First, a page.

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Learning at its Best

The gilded classroom

The New York Times ran an interesting story on technology in the classroom this weekend called, “In Classroom of Future, Stagnant Scores.”

School districts across the country are spending millions of dollars on Smart Boards, laptops, and networking hardware in hopes that technology will boost academic achievement. One teacher explains of students, “They’re inundated with 24/7 media, so they expect it.”

The story continues,

Minutes earlier, [this teacher] had taught a Civil War lesson in a way unimaginable even 10 years ago. With the lights off, a screen at the front of the room posed a question: “Jefferson Davis was Commander of the Union Army: True or False?”

The 30 students in the classroom held wireless clickers into which they punched their answers. Seconds later, a pie chart appeared on the screen: 23 percent answered “True,” 70 percent “False,” and 6 percent didn’t know.

The students hooted and hollered, reacting to the instant poll. Ms. Smith then drew the students into a conversation about the answers.

The enthusiasm underscores a key argument for investing in classroom technology: student engagement.

The problem with this theory, articulated later in the story by Stanford University professor Larry Cuban, is this: “There is very little valid and reliable research that shows the engagement causes or leads to higher academic achievement,” he said.

* * *

In fact, that’s a recurring theme throughout the story. Technology in the classroom is very, very cool. Unfortunately, there is no evidence that students are learning more as a result of all that spending.

Using technology, students can create Facebook pages for characters in a Shakespeare play! Using technology, students post a video about a Woodrow Wilson speech on YouTube! But assuming that using these new platforms will increase academic achievement reveals a fundamental misunderstanding about why young people engage with technology in the first place: they perceive that it adds value to their lives.

Students enjoy being on Facebook because they get to connect with their friends. They like YouTube because it allows them to watch videos that are interesting to them. These new media allow students to customize and personalize important parts of their lives. To force students to use these media in response to a required assignment, on subjects that may or may not interest them, misses the point entirely. On the irony scale, it’s simply off the charts.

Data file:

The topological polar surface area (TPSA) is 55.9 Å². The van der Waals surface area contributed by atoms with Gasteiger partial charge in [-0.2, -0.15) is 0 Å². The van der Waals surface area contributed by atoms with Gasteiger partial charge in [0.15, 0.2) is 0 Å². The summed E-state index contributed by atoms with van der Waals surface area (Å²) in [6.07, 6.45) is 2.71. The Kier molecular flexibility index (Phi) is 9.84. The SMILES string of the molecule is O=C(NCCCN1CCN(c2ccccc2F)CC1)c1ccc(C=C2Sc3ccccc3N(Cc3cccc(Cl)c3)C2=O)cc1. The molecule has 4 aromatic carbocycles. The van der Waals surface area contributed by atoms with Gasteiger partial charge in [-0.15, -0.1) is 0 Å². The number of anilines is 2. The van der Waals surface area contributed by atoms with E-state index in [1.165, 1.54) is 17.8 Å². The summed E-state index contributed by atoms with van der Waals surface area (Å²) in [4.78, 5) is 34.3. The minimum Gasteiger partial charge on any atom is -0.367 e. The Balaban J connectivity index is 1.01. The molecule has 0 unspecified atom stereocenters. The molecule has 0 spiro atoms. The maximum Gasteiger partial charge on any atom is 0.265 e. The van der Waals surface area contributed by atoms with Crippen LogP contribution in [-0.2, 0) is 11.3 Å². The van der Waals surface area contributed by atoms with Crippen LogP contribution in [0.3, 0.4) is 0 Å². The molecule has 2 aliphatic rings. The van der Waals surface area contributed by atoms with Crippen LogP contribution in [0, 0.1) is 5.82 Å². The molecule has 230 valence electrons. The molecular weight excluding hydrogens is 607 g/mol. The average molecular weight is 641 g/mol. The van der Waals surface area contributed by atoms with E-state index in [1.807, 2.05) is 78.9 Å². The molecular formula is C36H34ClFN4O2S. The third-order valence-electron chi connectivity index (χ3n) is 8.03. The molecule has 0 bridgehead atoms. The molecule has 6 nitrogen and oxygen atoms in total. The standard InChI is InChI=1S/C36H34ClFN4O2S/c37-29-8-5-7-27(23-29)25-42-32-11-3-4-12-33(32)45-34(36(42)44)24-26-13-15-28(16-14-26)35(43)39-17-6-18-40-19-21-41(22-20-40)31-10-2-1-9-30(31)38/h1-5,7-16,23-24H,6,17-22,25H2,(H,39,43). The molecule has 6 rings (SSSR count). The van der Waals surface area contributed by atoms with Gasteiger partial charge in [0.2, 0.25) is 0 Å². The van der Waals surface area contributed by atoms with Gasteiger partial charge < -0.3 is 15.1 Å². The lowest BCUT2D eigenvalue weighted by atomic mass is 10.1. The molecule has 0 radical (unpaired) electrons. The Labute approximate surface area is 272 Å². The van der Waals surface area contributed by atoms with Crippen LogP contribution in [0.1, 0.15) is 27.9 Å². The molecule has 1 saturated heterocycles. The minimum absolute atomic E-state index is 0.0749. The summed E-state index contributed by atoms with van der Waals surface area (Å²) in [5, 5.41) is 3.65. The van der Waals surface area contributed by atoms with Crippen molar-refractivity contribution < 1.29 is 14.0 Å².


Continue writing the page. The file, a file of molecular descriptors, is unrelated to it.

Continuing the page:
Students don’t want adults to pander to them by disguising the classroom as a game show studio. They want to connect with adults who will add value to their lives. To do that, you have to get to know them. You have to ask them what they’re interested in.

When you find out what they’re interested in, then you can make intelligent decisions about what kinds of technology will help them achieve their goals.

Oh, you want to form a fan-fiction writing circle with seven of your friends? You know, you might want to set up a blog where you can post all your writing, then comment on what each other wrote.

Ms. Department Chair, the kids in the marine biology club are saying that the microscopes we have are old and outdated. Do we have money in the budget for new ones?

You know, there are tools in Photoshop that can really enhance the quality of your photographs. Have you ever tried using it?

Using technology in the classroom can have a powerful impact on student achievement, when used strategically in response to the needs of kids. When it’s used to decorate the learning environment, you run the risk of creating a gilded classroom in which the students who used to stare vacantly at a chalkboard are now staring vacantly at a Smart Board, wishing they were somewhere else.

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Discussion

3 thoughts on “The gilded classroom